Editor’s Note: It is particularly significant to share this information on this specific day as it is Wilford Woodruff’s birthday.
On March 1, 1807 a child was born in Connecticut who would become not only another witness of the Restoration, but a catalyst in the process of revelation that was required. From the day of his baptism on December 31, 1833 he kept a faithful record of “this Church and kingdom and the dealings of God with us.”[i] His record provides a front row seat to the ongoing restoration of the principles and doctrines of the gospel of Jesus Christ.
His name? Wilford Woodruff.
We Went On Our Way Rejoicing
Wilford often concluded his description of a difficult experience with the expression “and we went on our way rejoicing.” For example, when Wilford was a missionary in Arkansas in 1835, traveling between members’ homes was long, rough, and dangerous. After enduring much opposition, he hoped to find someone who would treat him with kindness. He met a Native American who put Wilford on the back of his horse to take him across the river. Wilford’s response was, “and we went on our way rejoicing.”[ii]
When Wilford had spent five hours in the dark in a blinding storm struggling to ford another river, after making it safely across, he wrote, “and we went on our way rejoicing.”[iii]
When Wilford was sick with chills and fever in Nauvoo, he was undeterred in leaving for New York to fulfill his mission in England. The Prophet Joseph saw him and said, “‘Well, Brother Woodruff, you have started upon your mission.’ ‘Yes,’ said I, ‘but I feel and look more like a subject for the dissecting room than a missionary.’ Joseph replied, ‘Get up, and go along; all will be right with you!’” So Wilford went on his way rejoicing.[iv]
In the words of one who knew Wilford well, “No amount of self-denial has been too great for him to cheerfully endure for the advancement of the cause of God.”[v]
We are still benefiting from Wilford Woodruff’s legacy of cheerful endurance.
Why? Because he kept a daily record. A record of every mile he walked, every blessing and ordinance he administered, every heartache he suffered, every mistake he made, every prayer God answered.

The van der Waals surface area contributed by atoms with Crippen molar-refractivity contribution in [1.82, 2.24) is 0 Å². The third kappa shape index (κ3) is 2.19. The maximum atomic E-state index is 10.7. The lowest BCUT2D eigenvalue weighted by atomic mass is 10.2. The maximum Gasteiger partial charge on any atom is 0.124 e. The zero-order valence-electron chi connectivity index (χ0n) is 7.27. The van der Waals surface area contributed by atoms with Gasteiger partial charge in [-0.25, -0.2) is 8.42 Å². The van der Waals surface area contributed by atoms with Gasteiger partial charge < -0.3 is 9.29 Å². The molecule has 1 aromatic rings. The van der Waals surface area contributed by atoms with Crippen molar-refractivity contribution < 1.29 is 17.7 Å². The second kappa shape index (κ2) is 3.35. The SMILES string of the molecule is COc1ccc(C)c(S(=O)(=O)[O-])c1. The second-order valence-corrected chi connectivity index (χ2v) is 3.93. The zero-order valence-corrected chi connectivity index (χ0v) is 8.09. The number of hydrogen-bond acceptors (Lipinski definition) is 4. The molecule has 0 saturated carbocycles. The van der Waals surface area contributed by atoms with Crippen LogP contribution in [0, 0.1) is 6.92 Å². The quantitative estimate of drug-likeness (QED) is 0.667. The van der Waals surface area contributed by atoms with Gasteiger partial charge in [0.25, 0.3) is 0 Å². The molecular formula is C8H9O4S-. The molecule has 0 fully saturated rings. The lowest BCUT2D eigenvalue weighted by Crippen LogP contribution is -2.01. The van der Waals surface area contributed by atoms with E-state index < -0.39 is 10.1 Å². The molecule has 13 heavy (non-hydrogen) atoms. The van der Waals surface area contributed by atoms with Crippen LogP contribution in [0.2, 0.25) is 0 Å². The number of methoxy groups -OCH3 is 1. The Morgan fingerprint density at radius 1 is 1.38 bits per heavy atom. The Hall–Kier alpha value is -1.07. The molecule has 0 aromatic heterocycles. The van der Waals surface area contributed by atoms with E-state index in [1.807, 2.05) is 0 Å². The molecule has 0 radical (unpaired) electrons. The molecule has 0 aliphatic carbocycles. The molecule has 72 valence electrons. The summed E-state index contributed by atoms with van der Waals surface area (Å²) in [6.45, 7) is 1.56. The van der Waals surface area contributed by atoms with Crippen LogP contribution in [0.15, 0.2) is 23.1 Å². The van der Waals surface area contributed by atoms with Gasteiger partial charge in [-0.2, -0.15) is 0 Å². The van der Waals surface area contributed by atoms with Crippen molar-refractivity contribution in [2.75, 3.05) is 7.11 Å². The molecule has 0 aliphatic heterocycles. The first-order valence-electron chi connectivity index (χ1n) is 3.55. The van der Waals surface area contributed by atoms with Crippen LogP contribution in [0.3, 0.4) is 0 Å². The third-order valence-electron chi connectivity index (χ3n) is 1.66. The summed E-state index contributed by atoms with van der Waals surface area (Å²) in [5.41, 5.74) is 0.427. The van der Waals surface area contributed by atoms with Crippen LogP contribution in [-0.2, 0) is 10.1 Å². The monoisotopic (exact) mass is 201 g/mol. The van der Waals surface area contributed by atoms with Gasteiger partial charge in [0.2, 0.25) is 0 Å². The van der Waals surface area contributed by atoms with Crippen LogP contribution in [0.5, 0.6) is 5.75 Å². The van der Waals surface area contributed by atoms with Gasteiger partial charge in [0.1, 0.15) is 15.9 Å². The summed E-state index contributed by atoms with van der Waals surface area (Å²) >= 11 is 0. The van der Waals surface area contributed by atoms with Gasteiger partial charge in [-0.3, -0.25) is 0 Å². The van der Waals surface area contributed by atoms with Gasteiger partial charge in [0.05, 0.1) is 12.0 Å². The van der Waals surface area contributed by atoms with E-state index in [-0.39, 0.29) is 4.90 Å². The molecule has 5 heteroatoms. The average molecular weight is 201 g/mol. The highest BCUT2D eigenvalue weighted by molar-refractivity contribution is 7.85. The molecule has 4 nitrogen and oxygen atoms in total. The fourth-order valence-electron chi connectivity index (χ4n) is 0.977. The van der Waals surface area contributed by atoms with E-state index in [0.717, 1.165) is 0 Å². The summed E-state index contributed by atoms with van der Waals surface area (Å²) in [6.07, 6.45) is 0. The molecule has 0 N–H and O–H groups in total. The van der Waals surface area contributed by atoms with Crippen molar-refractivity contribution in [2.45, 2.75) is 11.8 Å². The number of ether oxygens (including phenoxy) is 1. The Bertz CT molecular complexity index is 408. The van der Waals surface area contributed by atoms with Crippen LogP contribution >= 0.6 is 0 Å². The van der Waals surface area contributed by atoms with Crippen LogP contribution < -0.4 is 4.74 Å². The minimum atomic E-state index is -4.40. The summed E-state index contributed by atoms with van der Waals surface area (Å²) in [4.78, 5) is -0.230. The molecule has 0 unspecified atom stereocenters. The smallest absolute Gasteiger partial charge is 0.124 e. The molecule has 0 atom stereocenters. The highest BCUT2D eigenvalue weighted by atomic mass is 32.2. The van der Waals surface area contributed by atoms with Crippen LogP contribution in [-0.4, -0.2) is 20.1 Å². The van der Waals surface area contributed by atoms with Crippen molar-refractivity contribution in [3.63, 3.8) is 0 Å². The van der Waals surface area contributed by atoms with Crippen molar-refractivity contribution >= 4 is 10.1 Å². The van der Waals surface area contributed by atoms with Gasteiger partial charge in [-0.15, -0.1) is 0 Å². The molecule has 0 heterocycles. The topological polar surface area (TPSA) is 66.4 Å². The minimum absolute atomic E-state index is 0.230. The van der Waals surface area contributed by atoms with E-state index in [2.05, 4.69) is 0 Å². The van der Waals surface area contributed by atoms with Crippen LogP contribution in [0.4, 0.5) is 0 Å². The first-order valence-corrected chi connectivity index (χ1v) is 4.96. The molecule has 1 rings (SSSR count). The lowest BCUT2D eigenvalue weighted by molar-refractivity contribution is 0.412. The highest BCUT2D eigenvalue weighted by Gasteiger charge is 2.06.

The Wilford Woodruff Papers Foundation
George A. Smith stated unequivocally that Wilford Woodruff has “done more to preserve the history of this Church than any man on the earth.”[vi] The Wilford Woodruff Papers Foundation, established in 2020, is now making his preserved history available to every person with access to the internet.
The Wilford Woodruff Papers Project is dedicated to collecting, digitally preserving, transcribing, and publishing all of Wilford Woodruff’s documents in the next ten years. The first transcribed documents are available online today at www.wilfordwoodruffpapers.org. These documents represent 1/40th of the cataloged collection, less than 3%, but include almost 1,500 pages. And you will be able to see the original documents next to the transcriptions with hyperlinks to many of the people and places he describes.
Every three months over the next decade, additional transcriptions of Wilford’s journals, discourses, autobiographies, correspondence and personal papers will be added. Through his records we can better understand the process of revelation that established The Church of Jesus Christ of Latter-day Saints and the faith it was founded upon.